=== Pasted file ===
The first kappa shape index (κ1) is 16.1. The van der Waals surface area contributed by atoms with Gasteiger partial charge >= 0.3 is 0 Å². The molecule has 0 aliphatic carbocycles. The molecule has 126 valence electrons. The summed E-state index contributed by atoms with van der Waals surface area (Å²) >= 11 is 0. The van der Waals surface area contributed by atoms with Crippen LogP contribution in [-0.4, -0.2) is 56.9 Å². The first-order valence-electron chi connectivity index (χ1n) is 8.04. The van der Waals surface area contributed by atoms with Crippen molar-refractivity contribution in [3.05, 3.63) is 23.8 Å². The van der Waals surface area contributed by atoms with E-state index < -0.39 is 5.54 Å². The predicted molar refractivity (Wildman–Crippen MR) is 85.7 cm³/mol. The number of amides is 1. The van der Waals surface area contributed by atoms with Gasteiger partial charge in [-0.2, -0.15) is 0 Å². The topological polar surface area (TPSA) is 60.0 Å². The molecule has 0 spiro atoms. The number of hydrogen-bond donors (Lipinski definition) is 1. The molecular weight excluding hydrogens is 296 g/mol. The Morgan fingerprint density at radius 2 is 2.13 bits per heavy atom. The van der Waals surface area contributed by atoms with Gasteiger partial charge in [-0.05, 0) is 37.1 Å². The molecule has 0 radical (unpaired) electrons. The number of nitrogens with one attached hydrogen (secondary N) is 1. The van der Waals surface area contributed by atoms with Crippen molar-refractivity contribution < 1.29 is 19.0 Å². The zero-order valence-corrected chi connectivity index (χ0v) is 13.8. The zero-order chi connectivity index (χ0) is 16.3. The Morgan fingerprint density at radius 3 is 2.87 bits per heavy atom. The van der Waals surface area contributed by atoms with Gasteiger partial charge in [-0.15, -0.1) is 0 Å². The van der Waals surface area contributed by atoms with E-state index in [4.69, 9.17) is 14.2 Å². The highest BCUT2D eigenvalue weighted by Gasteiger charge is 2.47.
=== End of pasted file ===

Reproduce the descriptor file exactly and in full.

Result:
The first kappa shape index (κ1) is 16.1. The van der Waals surface area contributed by atoms with Gasteiger partial charge >= 0.3 is 0 Å². The molecule has 0 aliphatic carbocycles. The molecule has 126 valence electrons. The summed E-state index contributed by atoms with van der Waals surface area (Å²) >= 11 is 0. The van der Waals surface area contributed by atoms with Crippen LogP contribution in [-0.4, -0.2) is 56.9 Å². The first-order valence-electron chi connectivity index (χ1n) is 8.04. The van der Waals surface area contributed by atoms with Crippen molar-refractivity contribution in [3.05, 3.63) is 23.8 Å². The van der Waals surface area contributed by atoms with E-state index < -0.39 is 5.54 Å². The predicted molar refractivity (Wildman–Crippen MR) is 85.7 cm³/mol. The number of amides is 1. The van der Waals surface area contributed by atoms with Gasteiger partial charge in [-0.2, -0.15) is 0 Å². The topological polar surface area (TPSA) is 60.0 Å². The molecule has 0 spiro atoms. The number of hydrogen-bond donors (Lipinski definition) is 1. The molecular weight excluding hydrogens is 296 g/mol. The Morgan fingerprint density at radius 2 is 2.13 bits per heavy atom. The van der Waals surface area contributed by atoms with Gasteiger partial charge in [-0.05, 0) is 37.1 Å². The molecule has 0 radical (unpaired) electrons. The number of nitrogens with one attached hydrogen (secondary N) is 1. The van der Waals surface area contributed by atoms with Crippen molar-refractivity contribution < 1.29 is 19.0 Å². The zero-order valence-corrected chi connectivity index (χ0v) is 13.8. The zero-order chi connectivity index (χ0) is 16.3. The Morgan fingerprint density at radius 3 is 2.87 bits per heavy atom. The van der Waals surface area contributed by atoms with Gasteiger partial charge in [-0.15, -0.1) is 0 Å². The van der Waals surface area contributed by atoms with E-state index in [4.69, 9.17) is 14.2 Å². The highest BCUT2D eigenvalue weighted by Gasteiger charge is 2.47.